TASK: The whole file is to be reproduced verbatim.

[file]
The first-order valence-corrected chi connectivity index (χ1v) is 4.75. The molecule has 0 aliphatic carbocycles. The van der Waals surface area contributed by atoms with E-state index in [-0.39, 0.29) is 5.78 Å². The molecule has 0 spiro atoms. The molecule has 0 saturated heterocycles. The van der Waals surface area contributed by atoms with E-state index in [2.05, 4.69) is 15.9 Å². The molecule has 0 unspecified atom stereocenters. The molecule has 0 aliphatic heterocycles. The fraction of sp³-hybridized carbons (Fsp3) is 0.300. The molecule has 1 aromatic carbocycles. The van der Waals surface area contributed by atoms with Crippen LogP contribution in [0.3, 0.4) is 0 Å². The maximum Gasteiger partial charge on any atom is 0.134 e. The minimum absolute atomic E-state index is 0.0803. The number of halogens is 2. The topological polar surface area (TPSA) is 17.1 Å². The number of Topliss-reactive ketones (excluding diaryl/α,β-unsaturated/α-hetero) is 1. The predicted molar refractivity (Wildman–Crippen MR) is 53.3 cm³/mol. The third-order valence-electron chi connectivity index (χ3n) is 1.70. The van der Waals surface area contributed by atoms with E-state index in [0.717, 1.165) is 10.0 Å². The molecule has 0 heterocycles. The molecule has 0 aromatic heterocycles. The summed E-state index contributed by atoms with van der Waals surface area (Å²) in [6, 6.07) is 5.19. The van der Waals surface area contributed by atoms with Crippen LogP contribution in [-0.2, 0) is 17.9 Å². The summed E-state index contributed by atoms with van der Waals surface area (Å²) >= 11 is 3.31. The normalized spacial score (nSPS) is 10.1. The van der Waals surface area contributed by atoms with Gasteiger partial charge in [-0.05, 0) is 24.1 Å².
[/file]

The first-order valence-corrected chi connectivity index (χ1v) is 4.75. The molecule has 0 aliphatic carbocycles. The van der Waals surface area contributed by atoms with E-state index in [-0.39, 0.29) is 5.78 Å². The molecule has 0 spiro atoms. The molecule has 0 saturated heterocycles. The van der Waals surface area contributed by atoms with E-state index in [2.05, 4.69) is 15.9 Å². The molecule has 0 unspecified atom stereocenters. The molecule has 0 aliphatic heterocycles. The fraction of sp³-hybridized carbons (Fsp3) is 0.300. The molecule has 1 aromatic carbocycles. The van der Waals surface area contributed by atoms with Crippen LogP contribution in [0.3, 0.4) is 0 Å². The maximum Gasteiger partial charge on any atom is 0.134 e. The minimum absolute atomic E-state index is 0.0803. The number of halogens is 2. The topological polar surface area (TPSA) is 17.1 Å². The number of Topliss-reactive ketones (excluding diaryl/α,β-unsaturated/α-hetero) is 1. The predicted molar refractivity (Wildman–Crippen MR) is 53.3 cm³/mol. The third-order valence-electron chi connectivity index (χ3n) is 1.70. The van der Waals surface area contributed by atoms with E-state index in [0.717, 1.165) is 10.0 Å². The molecule has 0 heterocycles. The molecule has 0 aromatic heterocycles. The summed E-state index contributed by atoms with van der Waals surface area (Å²) in [6, 6.07) is 5.19. The van der Waals surface area contributed by atoms with Crippen LogP contribution in [-0.2, 0) is 17.9 Å². The summed E-state index contributed by atoms with van der Waals surface area (Å²) >= 11 is 3.31. The normalized spacial score (nSPS) is 10.1. The van der Waals surface area contributed by atoms with Gasteiger partial charge in [-0.05, 0) is 24.1 Å².